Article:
Louis Latour is distributed to many countries across the world and is one of the most easily recognized producers of Burgundy. Louis Latour has an estate of about fifty hectares, produces 130 appellations, embodying all the diversity of Burgundy. Chambertin, Romanée-Saint-Vivant, Corton-Charlemagne, Corton, Chevalier-Montrachet ... many of the flag-bearers of the region are included in the range. But also a whole range of more affordable wines.
The first acquisitions of vines by the house date from the sale of the National Goods after the Revolution. They accelerated during the phylloxera crisis, allowing the family to develop and access very large terroirs. Louis Latour, 3rd of the name (1835-1902), acquires the chateau and the winery of Corton Grancey. No less than 15 hectares of Corton Grand Cru are added to the original estate. He also decided to plant Chardonnay, to replace Aligoté and Gamay affected by the disease, on these steep limestone hillsides. It will be one of the founding stones of Corton-Charlemagne, of which the house is one of the two main producers (11 hectares). Then he acquired Chambertin and Romanée-Saint-Vivant (1898) vineyards in Côte de Nuits. In Côte de Beaune, the jewel is Chevalier-Montrachet, acquired in 1913.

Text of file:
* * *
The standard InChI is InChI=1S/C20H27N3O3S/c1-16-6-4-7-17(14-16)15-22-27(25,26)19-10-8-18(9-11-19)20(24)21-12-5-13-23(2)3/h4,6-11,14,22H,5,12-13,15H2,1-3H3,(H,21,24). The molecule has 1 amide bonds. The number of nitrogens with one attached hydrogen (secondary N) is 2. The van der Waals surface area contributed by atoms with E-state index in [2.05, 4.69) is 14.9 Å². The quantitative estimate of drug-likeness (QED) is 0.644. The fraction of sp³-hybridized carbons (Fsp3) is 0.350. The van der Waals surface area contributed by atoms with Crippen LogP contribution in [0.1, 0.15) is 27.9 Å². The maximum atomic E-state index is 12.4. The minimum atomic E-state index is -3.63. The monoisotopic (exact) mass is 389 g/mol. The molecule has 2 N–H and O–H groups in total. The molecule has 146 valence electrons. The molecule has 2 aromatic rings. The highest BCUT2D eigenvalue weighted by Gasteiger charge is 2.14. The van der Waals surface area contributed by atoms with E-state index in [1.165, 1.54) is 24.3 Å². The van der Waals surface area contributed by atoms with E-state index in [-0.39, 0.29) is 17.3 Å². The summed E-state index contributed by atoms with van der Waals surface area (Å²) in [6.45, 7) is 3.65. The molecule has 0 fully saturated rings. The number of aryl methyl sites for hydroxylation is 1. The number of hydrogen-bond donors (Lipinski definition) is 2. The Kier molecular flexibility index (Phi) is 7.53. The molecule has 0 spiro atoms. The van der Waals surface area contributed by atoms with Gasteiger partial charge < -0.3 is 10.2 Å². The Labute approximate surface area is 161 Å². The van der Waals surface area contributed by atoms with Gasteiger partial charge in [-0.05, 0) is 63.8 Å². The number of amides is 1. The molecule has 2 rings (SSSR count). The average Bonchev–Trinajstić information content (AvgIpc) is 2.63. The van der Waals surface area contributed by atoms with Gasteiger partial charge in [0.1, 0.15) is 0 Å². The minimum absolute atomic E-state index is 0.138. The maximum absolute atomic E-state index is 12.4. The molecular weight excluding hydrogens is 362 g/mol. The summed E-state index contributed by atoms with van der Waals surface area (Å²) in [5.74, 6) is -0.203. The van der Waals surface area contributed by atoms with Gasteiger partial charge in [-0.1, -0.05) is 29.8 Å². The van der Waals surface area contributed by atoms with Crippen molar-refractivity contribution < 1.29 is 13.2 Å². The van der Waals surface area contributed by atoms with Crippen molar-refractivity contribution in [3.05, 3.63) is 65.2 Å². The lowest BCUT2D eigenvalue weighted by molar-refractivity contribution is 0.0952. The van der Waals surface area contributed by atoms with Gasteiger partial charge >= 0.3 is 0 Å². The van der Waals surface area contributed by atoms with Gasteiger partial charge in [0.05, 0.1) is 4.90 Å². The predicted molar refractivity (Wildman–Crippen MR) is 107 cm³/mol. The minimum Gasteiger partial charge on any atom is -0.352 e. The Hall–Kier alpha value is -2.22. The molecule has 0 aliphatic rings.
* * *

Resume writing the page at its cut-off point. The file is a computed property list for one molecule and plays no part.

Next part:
Under Louis's impetus, Louis-Fabrice's father, current manager, the house has experienced a spectacular development based on his name and style. Its strong anchoring did not prevent it from innovating with an introduction in Ardèche or in the Var. Louis-Fabrice, at the helm since 1999, continues and expands development outside the historic heart of Burgundy by turning towards Beaujolais in the south and Yonne in the north ... The "Grand Burgundy" as they say locally.
With the 2015 vintage, Louis Latour launched the cuvee "Pierres Dorées". A wine from a vineyard planted with Pinot Noir in the limestone areas of southern Beaujolais. An ambitious project in which Louis-Fabrice was particularly involved: "This is my Oregon!" he explains with humor, referring to some of his Burgundy colleagues who have tried the adventure of Pinot Noir across the Atlantic.
One of the characteristics of the Latour family is that it has, over the decades, shown a clear ability to adapt from generation to generation. It has thus ensured its development, relying sometimes on its prestigious domain, sometimes on its know-how as a merchant.
The vine and the trade, the two legs of the same set. "The brand and the house's style are the DNA of society. On the other hand, to be a good buyer, a good winemaker, you need to have an estate. We understand the vintage, the terroirs. In my opinion, pure wine trading without a viticultural anchorage is something wrong," concludes Louis-Fabrice Latour.